* SMART= Specific, Measurable, Attainable, Realistic, Time-bound.


Academic Language Demand/Language Function Objectives:

What one language function (e.g., Analyze, Argue, Describe, Evaluate, Explain, Interpret, Justify, Synthesize) will today’s lesson require students to practice? What learning task will obligate students to practice this language function?

Students will be asked to synthesize the themes of this novel by creating their own PowerPoint narrative. Students will also be asked to analyze the structure of the PowerPoint narrative and explain how that structure impacts the way readers receive information.

What specialized vocabulary will your students learn as part of this lesson?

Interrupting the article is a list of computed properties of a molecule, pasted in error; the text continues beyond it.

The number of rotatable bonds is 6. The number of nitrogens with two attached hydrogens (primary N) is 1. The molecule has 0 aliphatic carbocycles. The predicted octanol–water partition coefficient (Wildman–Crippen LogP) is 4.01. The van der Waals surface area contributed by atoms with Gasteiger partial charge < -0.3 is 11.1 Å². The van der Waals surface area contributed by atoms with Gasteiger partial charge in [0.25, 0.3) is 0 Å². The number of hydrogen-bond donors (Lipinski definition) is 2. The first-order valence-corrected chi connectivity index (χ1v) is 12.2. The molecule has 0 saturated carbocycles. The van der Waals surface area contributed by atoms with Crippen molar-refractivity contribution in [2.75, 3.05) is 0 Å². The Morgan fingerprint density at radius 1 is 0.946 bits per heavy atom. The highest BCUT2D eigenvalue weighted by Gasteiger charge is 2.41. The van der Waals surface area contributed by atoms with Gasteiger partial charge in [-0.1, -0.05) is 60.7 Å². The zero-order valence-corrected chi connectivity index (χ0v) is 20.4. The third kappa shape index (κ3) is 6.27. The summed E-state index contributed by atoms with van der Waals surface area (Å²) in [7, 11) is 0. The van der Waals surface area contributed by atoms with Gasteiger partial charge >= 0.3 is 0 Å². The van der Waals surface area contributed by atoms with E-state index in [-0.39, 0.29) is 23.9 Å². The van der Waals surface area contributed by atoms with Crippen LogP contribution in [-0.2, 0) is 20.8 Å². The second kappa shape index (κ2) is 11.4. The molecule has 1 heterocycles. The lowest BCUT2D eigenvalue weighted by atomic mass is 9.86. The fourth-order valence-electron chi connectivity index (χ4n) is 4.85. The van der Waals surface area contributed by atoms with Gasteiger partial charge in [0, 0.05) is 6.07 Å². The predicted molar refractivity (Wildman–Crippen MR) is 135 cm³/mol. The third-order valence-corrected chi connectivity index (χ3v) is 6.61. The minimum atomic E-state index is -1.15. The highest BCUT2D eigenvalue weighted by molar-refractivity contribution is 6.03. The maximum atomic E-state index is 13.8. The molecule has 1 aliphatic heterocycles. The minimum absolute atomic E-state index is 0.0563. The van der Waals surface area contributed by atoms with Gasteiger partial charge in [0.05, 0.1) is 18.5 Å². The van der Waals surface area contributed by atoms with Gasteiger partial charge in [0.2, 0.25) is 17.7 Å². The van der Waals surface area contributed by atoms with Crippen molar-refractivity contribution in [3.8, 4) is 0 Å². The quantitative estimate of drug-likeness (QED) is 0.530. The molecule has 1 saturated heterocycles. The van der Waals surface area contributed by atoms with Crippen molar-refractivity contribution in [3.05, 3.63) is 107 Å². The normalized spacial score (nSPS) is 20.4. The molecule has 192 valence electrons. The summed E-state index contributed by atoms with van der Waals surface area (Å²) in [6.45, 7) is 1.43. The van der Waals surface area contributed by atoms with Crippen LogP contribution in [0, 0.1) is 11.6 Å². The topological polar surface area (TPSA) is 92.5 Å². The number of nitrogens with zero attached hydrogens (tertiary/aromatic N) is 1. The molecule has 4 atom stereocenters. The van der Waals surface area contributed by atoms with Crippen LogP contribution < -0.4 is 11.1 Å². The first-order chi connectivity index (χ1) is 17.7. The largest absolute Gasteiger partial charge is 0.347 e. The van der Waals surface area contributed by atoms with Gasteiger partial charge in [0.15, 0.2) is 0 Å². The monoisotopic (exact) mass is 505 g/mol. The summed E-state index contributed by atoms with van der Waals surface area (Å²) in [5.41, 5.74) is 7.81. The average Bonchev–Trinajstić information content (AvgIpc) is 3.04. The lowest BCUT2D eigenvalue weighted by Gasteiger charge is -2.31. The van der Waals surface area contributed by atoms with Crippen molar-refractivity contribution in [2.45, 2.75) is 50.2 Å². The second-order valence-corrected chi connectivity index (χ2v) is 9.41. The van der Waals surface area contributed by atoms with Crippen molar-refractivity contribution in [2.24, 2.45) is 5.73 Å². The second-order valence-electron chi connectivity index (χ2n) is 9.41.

Students will develop a further understanding of the phrase “visual literacy” in this lesson.

Assessments (list all formal and informal assessments):

Please see above


What will you or the students do that will 1) prepare them to learn what they are about to learn in the lesson; 2) make them enjoy, understand, and value what they are about to learn in today’s lesson?

Students will watch Egan’s PowerPoint presentation. This will allow them to see how this format provides another dimension to the narrative.


What will you have the students do that will obligate them to reflect upon what they will have learned in today’s lesson?


Students will be asked to write a brief reflection in their notebooks about how writing in different formats and through different programs is an important aesthetic judgment call authors make. Students will also be asked to note which formats of writing they enjoy writing in the most.


Instructional Strategies and Learning Tasks (Describe Procedures & Timelines):

Time Instructional Strategies/Learning Tasks Purpose